4 signs of a needy ICO

“I learned that the hardest deal to make is the one you desperately need or really, really want to make. Somehow, the other person always senses that, and it scares him or her away. On the other hand, the easiest deals to close occur when you feel that you don’t need them and really don’t much care whether they come to fruition or not.” — Dan Kennedy, The Ultimate Sales Letter

I got an email today from one of the many ICO newsletters I subscribe to.

It made me cringe a bit, because it sounded so needy. I immediately thought of the Dan Kennedy quote above, as well as all the other marketing and negotiation and sales experts who will tell you that neediness kills (deals and sales, at least).

But what do I mean by neediness? Here are four examples taken from that needy email:

1. The “6 hours left!” subject line

I know, urgency sells.

But there’s a right way and a wrong way to do urgency.

The wrong way is to put it into the subject line like this, before your readers really know or care about what you’re promoting or selling. It telegraphs neediness: your neediness to grab attention, to be heard, to close the deal. The exclamation point doesn’t help either.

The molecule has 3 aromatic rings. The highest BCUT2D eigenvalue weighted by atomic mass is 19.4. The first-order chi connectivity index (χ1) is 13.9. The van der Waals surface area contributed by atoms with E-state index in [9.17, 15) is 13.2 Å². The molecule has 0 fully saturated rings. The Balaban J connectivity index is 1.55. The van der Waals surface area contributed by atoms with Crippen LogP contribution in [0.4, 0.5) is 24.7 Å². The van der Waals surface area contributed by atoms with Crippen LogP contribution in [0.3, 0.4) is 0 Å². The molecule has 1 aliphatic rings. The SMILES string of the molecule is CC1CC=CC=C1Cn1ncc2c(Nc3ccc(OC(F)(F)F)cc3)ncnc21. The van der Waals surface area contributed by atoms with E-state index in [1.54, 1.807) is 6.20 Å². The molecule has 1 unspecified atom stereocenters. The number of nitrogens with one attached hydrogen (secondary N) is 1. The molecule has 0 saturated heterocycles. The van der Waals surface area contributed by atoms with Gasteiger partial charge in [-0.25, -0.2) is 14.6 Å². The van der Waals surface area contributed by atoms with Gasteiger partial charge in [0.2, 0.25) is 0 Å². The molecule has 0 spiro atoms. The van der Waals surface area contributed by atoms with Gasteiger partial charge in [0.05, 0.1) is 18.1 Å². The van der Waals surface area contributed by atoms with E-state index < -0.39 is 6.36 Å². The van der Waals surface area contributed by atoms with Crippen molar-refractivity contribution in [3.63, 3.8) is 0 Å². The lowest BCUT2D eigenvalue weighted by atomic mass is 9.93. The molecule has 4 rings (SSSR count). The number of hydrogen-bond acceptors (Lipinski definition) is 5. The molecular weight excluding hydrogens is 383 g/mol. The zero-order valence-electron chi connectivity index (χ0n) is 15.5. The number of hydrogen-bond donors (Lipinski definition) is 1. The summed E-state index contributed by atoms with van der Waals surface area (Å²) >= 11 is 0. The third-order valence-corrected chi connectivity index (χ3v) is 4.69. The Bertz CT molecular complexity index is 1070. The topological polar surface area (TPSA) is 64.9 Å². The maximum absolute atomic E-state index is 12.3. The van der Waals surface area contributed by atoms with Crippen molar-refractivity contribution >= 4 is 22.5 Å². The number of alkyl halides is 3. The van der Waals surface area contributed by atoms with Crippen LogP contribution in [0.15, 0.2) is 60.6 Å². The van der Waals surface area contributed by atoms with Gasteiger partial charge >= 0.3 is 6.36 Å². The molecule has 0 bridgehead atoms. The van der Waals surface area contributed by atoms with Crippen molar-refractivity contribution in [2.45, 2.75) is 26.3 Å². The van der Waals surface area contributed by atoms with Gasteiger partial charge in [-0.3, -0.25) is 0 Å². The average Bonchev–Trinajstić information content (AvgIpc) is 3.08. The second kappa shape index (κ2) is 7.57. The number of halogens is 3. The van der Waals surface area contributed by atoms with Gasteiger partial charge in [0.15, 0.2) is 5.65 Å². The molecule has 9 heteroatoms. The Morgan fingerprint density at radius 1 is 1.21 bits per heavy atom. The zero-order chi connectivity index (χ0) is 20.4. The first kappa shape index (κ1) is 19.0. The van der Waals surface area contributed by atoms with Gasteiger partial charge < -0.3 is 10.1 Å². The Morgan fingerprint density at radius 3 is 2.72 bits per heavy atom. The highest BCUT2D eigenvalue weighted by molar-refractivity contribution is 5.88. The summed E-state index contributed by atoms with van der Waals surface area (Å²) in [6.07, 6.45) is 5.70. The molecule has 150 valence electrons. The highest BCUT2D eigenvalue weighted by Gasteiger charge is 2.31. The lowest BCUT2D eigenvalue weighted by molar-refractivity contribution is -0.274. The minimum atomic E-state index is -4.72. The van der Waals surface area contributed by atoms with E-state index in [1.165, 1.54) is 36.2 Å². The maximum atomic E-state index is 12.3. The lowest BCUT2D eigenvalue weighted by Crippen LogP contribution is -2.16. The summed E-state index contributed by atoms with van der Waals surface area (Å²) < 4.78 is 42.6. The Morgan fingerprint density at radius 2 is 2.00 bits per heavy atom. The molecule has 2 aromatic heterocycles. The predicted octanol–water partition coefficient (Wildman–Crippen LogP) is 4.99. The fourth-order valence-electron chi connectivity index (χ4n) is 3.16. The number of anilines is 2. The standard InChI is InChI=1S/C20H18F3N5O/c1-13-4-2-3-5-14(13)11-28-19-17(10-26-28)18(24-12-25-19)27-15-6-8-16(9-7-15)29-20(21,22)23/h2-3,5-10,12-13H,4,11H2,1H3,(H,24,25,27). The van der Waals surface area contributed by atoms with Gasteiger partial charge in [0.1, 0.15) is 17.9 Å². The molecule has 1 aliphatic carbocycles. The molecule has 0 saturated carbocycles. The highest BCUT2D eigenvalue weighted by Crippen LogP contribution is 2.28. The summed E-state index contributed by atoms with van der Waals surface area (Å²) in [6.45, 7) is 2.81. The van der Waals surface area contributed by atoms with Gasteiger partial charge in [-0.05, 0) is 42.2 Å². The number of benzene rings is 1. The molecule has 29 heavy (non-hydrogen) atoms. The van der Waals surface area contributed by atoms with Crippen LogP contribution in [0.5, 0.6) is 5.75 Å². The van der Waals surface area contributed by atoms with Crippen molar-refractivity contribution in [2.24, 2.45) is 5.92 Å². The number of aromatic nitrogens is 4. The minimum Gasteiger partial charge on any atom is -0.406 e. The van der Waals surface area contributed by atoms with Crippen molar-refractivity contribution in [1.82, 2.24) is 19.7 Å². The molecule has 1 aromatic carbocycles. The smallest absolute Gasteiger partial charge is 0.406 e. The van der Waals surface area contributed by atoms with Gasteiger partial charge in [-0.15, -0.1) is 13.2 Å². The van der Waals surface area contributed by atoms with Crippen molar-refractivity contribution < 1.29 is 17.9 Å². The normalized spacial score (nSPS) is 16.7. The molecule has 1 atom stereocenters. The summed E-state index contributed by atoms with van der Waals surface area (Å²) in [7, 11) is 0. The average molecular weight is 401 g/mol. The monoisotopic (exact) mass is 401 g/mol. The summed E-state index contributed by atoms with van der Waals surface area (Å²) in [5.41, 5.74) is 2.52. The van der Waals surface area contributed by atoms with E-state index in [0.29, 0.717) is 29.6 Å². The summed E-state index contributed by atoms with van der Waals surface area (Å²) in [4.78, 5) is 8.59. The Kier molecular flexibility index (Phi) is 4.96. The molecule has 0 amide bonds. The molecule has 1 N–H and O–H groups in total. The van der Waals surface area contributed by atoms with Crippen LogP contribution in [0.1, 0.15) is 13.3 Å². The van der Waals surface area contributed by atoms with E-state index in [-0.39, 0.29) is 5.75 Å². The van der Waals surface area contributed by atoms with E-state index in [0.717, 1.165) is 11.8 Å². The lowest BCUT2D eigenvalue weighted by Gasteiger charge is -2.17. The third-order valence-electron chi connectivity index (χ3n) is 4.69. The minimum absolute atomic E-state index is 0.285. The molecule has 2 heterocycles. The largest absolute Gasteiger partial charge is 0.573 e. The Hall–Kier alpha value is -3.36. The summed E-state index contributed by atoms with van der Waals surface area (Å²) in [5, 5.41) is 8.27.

2. Emojis

This email had a rocket ship and two planes at the end of the subject line.

These subject line emojis started coming out a few years ago. There are probably dozens of articles out there telling you that they will increase open rates and therefore theoretically increase conversions.

I have my doubts. I scrolled through my emails, and the first other ICO newsletter featuring bright shiny emojis in the subject line was on the topic of how to get your contribution back, because the ICO failed to meet the soft cap.

3. “Airdrop bonus”

This needy email was pitching a “massive airdrop bonus” for the top contributor during the presale.

I get it. It’s cheap to make cryptocurrencies. In fact, it’s free.

That doesn’t mean you should advertise the fact that you’ve got tons of tokens to burn. Instead, make your tokens seem valuable, and only give them away in seemingly controlled, quid-pro-quo transactions.

4. “We love our contributors and we want to help however we can”

This quote appeared somewhere in the body of the email, and it’s the summary of this email’s needy attitude.

Color me cynical, but I don’t believe this company loves me or is looking to help me in any way.

I’m pretty sure they just want my money.

Not that I have any problem with that. I just think there are much better ways to get me to invest than by pretending to be my friend or mother.

To sum up, neediness kills.

But if shouting, cajoling, and pretending to be best friends isn’t a good way to get investors, what should you do instead?

I have my ideas. If you’d like to talk and see if they’re right for you, here’s where to go:


John Bejakovic